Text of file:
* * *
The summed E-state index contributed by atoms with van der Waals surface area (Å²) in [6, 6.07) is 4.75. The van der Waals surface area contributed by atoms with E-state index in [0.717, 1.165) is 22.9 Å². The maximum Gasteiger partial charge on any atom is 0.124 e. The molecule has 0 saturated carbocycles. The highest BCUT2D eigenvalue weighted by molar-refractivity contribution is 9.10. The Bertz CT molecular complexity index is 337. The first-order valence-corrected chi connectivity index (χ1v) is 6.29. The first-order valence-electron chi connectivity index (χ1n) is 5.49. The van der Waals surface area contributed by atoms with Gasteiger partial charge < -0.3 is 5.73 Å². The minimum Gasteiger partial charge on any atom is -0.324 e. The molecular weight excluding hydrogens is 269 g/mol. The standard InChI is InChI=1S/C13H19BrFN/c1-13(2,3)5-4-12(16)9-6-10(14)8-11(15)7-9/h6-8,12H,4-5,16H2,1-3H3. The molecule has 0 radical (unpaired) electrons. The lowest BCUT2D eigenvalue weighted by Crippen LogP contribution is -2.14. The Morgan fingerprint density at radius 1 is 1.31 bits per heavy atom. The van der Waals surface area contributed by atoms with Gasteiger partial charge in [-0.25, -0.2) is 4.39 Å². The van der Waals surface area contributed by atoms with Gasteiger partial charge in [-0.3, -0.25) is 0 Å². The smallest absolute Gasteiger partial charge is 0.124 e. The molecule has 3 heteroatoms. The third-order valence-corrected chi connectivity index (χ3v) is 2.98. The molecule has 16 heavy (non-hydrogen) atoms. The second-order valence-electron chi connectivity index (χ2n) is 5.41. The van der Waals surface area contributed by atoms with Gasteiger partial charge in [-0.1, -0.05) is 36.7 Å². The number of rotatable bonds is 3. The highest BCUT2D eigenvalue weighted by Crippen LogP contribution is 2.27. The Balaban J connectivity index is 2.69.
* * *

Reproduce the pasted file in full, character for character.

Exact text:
The summed E-state index contributed by atoms with van der Waals surface area (Å²) in [6, 6.07) is 4.75. The van der Waals surface area contributed by atoms with E-state index in [0.717, 1.165) is 22.9 Å². The maximum Gasteiger partial charge on any atom is 0.124 e. The molecule has 0 saturated carbocycles. The highest BCUT2D eigenvalue weighted by molar-refractivity contribution is 9.10. The Bertz CT molecular complexity index is 337. The first-order valence-corrected chi connectivity index (χ1v) is 6.29. The first-order valence-electron chi connectivity index (χ1n) is 5.49. The van der Waals surface area contributed by atoms with Gasteiger partial charge < -0.3 is 5.73 Å². The minimum Gasteiger partial charge on any atom is -0.324 e. The molecular weight excluding hydrogens is 269 g/mol. The standard InChI is InChI=1S/C13H19BrFN/c1-13(2,3)5-4-12(16)9-6-10(14)8-11(15)7-9/h6-8,12H,4-5,16H2,1-3H3. The molecule has 0 radical (unpaired) electrons. The lowest BCUT2D eigenvalue weighted by Crippen LogP contribution is -2.14. The Morgan fingerprint density at radius 1 is 1.31 bits per heavy atom. The van der Waals surface area contributed by atoms with Gasteiger partial charge in [-0.25, -0.2) is 4.39 Å². The van der Waals surface area contributed by atoms with Gasteiger partial charge in [-0.3, -0.25) is 0 Å². The smallest absolute Gasteiger partial charge is 0.124 e. The molecule has 3 heteroatoms. The third-order valence-corrected chi connectivity index (χ3v) is 2.98. The molecule has 16 heavy (non-hydrogen) atoms. The second-order valence-electron chi connectivity index (χ2n) is 5.41. The van der Waals surface area contributed by atoms with Gasteiger partial charge in [-0.1, -0.05) is 36.7 Å². The number of rotatable bonds is 3. The highest BCUT2D eigenvalue weighted by Crippen LogP contribution is 2.27. The Balaban J connectivity index is 2.69.